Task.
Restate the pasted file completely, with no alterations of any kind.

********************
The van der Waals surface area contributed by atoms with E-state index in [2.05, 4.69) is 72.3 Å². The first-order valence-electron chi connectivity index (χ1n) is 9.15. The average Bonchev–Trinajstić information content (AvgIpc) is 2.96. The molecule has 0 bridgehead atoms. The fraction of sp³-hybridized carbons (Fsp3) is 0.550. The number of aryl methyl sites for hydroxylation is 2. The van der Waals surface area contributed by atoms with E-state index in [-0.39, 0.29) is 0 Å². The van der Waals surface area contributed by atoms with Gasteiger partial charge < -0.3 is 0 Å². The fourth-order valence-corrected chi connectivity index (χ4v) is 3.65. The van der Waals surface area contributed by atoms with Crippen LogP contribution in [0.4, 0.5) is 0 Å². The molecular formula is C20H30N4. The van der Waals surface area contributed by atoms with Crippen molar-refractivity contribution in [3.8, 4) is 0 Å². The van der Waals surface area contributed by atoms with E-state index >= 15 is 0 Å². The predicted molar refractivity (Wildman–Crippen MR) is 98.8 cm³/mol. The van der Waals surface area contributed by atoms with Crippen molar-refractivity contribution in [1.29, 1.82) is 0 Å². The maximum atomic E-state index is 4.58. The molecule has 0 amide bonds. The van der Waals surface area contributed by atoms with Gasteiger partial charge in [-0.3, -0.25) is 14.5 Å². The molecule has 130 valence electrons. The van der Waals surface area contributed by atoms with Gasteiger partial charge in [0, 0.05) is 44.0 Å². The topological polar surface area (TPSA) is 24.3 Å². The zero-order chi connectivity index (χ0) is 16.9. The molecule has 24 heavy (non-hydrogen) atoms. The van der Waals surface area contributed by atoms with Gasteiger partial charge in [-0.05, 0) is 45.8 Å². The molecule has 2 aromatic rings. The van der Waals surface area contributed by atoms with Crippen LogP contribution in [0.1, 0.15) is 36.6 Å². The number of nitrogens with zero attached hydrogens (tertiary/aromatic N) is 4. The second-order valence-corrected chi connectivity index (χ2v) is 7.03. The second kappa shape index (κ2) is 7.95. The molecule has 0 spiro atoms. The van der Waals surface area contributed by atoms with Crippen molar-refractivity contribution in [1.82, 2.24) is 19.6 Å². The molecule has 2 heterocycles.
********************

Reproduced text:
The van der Waals surface area contributed by atoms with E-state index in [2.05, 4.69) is 72.3 Å². The first-order valence-electron chi connectivity index (χ1n) is 9.15. The average Bonchev–Trinajstić information content (AvgIpc) is 2.96. The molecule has 0 bridgehead atoms. The fraction of sp³-hybridized carbons (Fsp3) is 0.550. The number of aryl methyl sites for hydroxylation is 2. The van der Waals surface area contributed by atoms with E-state index in [-0.39, 0.29) is 0 Å². The van der Waals surface area contributed by atoms with Gasteiger partial charge < -0.3 is 0 Å². The fourth-order valence-corrected chi connectivity index (χ4v) is 3.65. The van der Waals surface area contributed by atoms with Crippen LogP contribution in [0.4, 0.5) is 0 Å². The molecular formula is C20H30N4. The van der Waals surface area contributed by atoms with Crippen molar-refractivity contribution in [3.8, 4) is 0 Å². The van der Waals surface area contributed by atoms with E-state index >= 15 is 0 Å². The predicted molar refractivity (Wildman–Crippen MR) is 98.8 cm³/mol. The van der Waals surface area contributed by atoms with Crippen molar-refractivity contribution in [1.29, 1.82) is 0 Å². The maximum atomic E-state index is 4.58. The molecule has 0 amide bonds. The van der Waals surface area contributed by atoms with Gasteiger partial charge in [-0.3, -0.25) is 14.5 Å². The molecule has 130 valence electrons. The van der Waals surface area contributed by atoms with Gasteiger partial charge in [0, 0.05) is 44.0 Å². The topological polar surface area (TPSA) is 24.3 Å². The zero-order chi connectivity index (χ0) is 16.9. The molecule has 24 heavy (non-hydrogen) atoms. The van der Waals surface area contributed by atoms with Gasteiger partial charge in [-0.05, 0) is 45.8 Å². The molecule has 2 aromatic rings. The van der Waals surface area contributed by atoms with Crippen LogP contribution in [0.1, 0.15) is 36.6 Å². The number of nitrogens with zero attached hydrogens (tertiary/aromatic N) is 4. The second-order valence-corrected chi connectivity index (χ2v) is 7.03. The second kappa shape index (κ2) is 7.95. The molecule has 0 spiro atoms. The van der Waals surface area contributed by atoms with Crippen molar-refractivity contribution in [1.82, 2.24) is 19.6 Å². The molecule has 2 heterocycles.